Estate of Henry A. Lassiter, deceased, Paula Ann Masters Lassiter, administrator, C.T.A. - Page 23

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                    While revocation of a will cannot be established                    
               by proof of parol declarations by the testator, * * * a                  
               clause in a later written instrument, properly executed                  
               by the testator, expressly revoking a former will is                     
               not rendered ineffective merely by the loss or                           
               destruction of the instrument which contains it, and                     
               proof of the revocation clause in a later lost or                        
               destroyed will may be made by parol.  Probate of the                     
               former will may be defeated upon proof of the execution                  
               of the later writing by the testator, which contained a                  
               clause revoking the prior will, and the loss or                          
               destruction of the later instrument, without proof of                    
               the rest of the contents of the lost or destroyed                        
               instrument. * * *                                                        
          The intestate heirs challenging the will in Driver v. Sheffield,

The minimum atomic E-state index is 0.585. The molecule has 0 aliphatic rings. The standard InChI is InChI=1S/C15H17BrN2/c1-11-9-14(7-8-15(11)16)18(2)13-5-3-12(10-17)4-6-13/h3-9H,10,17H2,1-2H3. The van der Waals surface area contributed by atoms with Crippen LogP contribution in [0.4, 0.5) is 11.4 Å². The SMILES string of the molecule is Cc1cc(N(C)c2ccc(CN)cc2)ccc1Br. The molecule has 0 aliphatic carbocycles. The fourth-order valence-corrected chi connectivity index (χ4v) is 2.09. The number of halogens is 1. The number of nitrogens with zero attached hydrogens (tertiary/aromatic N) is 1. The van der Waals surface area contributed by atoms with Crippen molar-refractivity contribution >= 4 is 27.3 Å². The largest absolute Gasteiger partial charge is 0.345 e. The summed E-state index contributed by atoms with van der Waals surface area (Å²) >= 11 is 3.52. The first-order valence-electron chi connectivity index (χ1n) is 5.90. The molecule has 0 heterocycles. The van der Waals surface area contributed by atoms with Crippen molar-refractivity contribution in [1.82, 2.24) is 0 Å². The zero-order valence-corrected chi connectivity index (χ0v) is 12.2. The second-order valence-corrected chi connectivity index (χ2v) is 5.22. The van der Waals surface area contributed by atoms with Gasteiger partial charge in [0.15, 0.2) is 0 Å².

supra at 767, specifically alleged that the later will was                    
          executed in due form and contained a clause revoking any prior                
          wills.  Hence, based on the rule quoted above, the court reversed             
          an earlier decision which had dismissed the challenge.  See id.               
          The Supreme Court of Georgia then further elucidated the meaning              
          of this holding by subsequently opining in another alleged                    
          revocation case:  “We note that had there been sufficient proof               
          that the 1981 will was validly executed and had been revoked by               
          destruction, the 1975 will would not have been revived absent                 
          republication.  OCGA � 53-2-73; Driver v. Sheffield, 221 Ga. 316,             
          85 S.E.2d 766 (1955).”  Rawlins v. Hulme, 425 S.E.2d 861, 862 n.1             
          (Ga. 1993).                                                                   
               These judicial pronouncements convince us that where, as                 
          here, a record is devoid of any evidence going to the existence               
          of an explicit revocation clause or the elements of proper                    
          execution (i.e., witnesses and other formalities), or even any                

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